Best Forex Brokers for Traders in Canada
No longer an immigrant country heavily shadowed by its dominant neighbor, Canada's economy is well developed and reach ninth place on the nominal global GDP ranking in 2020. Of course, the United States is Canada’s primary trading partner and shares both a similar business development culture as well as policies. This does mean that volatility in the US financial markets will frequently spill over to Canada.
The forex brokerage business is not as large in Canada as it is in the UK, EU, or Asia. Even though Canada's regulation is not as strict when compared to the US or UK, the coverage and regulatory framework do not help owners of forex brokers to choose Canada as their HQ. Quite a few of the Canadian regulated forex brokers were brought in via mergers or acquisitions. This practice is convenient for established brokers to enter new markets without facing large legal barriers. When compared with other major trading hubs in the world, Canada is still below the top 10, under 1.4% of forex turnover by country measured in 2019.
The Canadian Dollar (CAD) is a member of the major 8 currencies most traded on the forex market. CAD takes the same share of trading volume as the Swiss Franc with 5%. The USD remains the most traded currency taking 88% of global forex turnover. USD/CAD pair is still one of the most popular trading choices, especially during recent swings in Oil prices. CAD is regarded as positively correlated with Oil, unlike the USD.
Forex regulation in Canada is segmented into several local jurisdictions. The regulation and monitoring are not delegated to one entity. The Investment Industry Regulatory Organization of Canada (IIROC), the Canadian Securities Administrators (CSA) make the regulation and Financial Institutions Supervisory Committee (FISC) responsible for monitoring. Local jurisdictions such as The British Columbia Securities Commission (BSCS) are additionally tasked with promoting and protecting the public interest as well take part in regulating Canada's capital markets. British Colombia's regulator seems the loudest in the media in promoting safe forex trading in Canada. It is one of 13 regional regulators. The Nova Scotia Securities Commission (NSSC) is also engaged in the media and issues fraud warnings to the public. Meanwhile, the Alberta Securities Commission region has the tightest regulation in Canada. A regulatory agency worth mentioning for those interested in the crypto trading in Canada is the Financial Action Task Force (FATF). This organization has been focused on cryptocurrency lately. It is formed in 1989 as an intergovernmental organization tasked with AML policies.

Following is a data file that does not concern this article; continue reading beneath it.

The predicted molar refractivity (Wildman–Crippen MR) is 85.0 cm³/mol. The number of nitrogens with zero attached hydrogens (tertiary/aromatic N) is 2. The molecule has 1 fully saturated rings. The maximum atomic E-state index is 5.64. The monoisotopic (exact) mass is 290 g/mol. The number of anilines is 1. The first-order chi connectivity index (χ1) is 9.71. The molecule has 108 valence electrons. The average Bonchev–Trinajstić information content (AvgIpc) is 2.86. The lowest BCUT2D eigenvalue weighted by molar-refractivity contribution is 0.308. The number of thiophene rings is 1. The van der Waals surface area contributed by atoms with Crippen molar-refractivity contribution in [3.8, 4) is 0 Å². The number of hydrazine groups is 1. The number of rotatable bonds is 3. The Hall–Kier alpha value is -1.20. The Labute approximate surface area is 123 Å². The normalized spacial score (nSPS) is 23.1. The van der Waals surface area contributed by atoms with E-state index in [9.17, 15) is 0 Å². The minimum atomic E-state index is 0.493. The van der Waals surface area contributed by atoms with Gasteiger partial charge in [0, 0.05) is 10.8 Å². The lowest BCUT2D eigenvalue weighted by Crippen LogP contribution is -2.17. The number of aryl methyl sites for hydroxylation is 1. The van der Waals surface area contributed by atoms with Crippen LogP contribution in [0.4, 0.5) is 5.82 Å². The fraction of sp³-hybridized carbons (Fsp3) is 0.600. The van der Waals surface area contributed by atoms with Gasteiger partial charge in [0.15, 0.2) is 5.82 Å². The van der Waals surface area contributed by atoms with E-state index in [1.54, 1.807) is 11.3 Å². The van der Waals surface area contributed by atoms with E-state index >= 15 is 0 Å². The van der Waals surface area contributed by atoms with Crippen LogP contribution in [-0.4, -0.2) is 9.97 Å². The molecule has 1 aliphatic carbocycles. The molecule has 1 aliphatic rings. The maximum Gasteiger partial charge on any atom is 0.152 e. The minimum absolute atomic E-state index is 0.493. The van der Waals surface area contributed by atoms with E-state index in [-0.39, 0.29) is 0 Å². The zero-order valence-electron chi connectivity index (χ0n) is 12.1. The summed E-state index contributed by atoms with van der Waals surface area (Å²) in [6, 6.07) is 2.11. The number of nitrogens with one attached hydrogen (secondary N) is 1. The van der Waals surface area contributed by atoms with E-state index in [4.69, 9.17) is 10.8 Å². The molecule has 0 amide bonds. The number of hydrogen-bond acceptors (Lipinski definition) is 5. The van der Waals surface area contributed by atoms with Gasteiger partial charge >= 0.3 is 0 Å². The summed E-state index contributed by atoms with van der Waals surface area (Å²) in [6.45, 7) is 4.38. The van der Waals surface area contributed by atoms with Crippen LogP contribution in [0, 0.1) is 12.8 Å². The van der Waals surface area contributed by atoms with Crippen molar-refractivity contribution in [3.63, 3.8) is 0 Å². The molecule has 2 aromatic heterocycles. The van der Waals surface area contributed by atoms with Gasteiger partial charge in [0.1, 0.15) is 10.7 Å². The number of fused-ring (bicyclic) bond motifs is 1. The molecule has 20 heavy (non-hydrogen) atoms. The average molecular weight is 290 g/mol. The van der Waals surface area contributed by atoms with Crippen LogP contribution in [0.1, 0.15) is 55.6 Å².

Investment Industry Regulatory Organization of Canada (IIROC) regulated Forex Brokers.
CFD trading is allowed, however, it is an especially sensitive matter when trading crypto CFDs. Brokerages need to pay special attention to local authorities in Canada when offering crypto CFDs to clients. Since the 2019 QuadrigaCX scandal and The Ontario Securities Commission's (OSC) revelation of that crypto exchange fraud, the crypto industry must abide by FATF's new guidelines set in 2020. Other CFDs such as commodities, indexes, and other trading categories are not as a sensitive subject to regional regulations. Therefore, in Canada, broker coverage of crypto CFDs may vary. The maximum leverage is set from 1:45 to 1:50 per IIROC regulation.
Forex brokers outside the US rarely accept US citizens as their clients, including Canadian brokers unless they also have a branch regulated in the USA. Interestingly, because Canadian regulation is segmented, some parts of Canada are also closed out for certain brokers. There are several brokerages that accept Canadian clients, but not the US clients. Even these brokers may exclude residents of one or more Canadian provinces.
Popular Forex Brokers that Accept Traders from Canada.
How to check if a Canadian broker is legit?
Segmented regulation in Canada will make it harder to search for the right information about a broker. While most regulators have warning lists, check with The Canadian Foundation for the Advancement of Investor Rights (FAIR Canada) for advice too. FAIR Canada is independent of the government. Pages that you can find helpful are here (and the FPA's broker reviews). Also, check with the IIROC website.
How to file a dispute with a Canadian registered broker?
Any dispute is likely to go through the appointed Ombudsman with one of the Canadian regulators. IIROC made a nice video and guidelines on how to make a complaint here.
Are Canadian brokers reliable?
Canadian capital markets are well developed and therefore well regulated. Besides the complex structure, Canada sets a safe environment for investors. In terms of technology and trading conditions, Canada attracts international brokers that meet the highest demands globally. Companies that are registered with IIROC are also automatically members of the Canadian Investor Protection Fund (CIPF), a safety net in case of brokerage insolvency.